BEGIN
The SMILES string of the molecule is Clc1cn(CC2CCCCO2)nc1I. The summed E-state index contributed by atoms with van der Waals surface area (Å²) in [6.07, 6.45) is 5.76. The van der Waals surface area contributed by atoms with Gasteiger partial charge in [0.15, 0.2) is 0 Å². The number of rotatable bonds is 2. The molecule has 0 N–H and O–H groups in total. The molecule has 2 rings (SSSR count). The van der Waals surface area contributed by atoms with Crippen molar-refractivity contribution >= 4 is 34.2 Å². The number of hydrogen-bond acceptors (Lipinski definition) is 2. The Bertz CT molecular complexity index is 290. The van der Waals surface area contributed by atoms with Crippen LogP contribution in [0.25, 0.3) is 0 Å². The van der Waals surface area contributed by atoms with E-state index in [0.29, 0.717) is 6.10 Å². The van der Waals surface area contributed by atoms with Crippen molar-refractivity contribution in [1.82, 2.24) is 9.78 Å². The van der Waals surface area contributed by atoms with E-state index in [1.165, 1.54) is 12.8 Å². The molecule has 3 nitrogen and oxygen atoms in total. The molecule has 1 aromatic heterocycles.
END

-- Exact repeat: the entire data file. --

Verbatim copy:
The SMILES string of the molecule is Clc1cn(CC2CCCCO2)nc1I. The summed E-state index contributed by atoms with van der Waals surface area (Å²) in [6.07, 6.45) is 5.76. The van der Waals surface area contributed by atoms with Gasteiger partial charge in [0.15, 0.2) is 0 Å². The number of rotatable bonds is 2. The molecule has 0 N–H and O–H groups in total. The molecule has 2 rings (SSSR count). The van der Waals surface area contributed by atoms with Crippen molar-refractivity contribution >= 4 is 34.2 Å². The number of hydrogen-bond acceptors (Lipinski definition) is 2. The Bertz CT molecular complexity index is 290. The van der Waals surface area contributed by atoms with Crippen LogP contribution in [0.25, 0.3) is 0 Å². The van der Waals surface area contributed by atoms with E-state index in [0.29, 0.717) is 6.10 Å². The van der Waals surface area contributed by atoms with Crippen molar-refractivity contribution in [1.82, 2.24) is 9.78 Å². The van der Waals surface area contributed by atoms with E-state index in [1.165, 1.54) is 12.8 Å². The molecule has 3 nitrogen and oxygen atoms in total. The molecule has 1 aromatic heterocycles.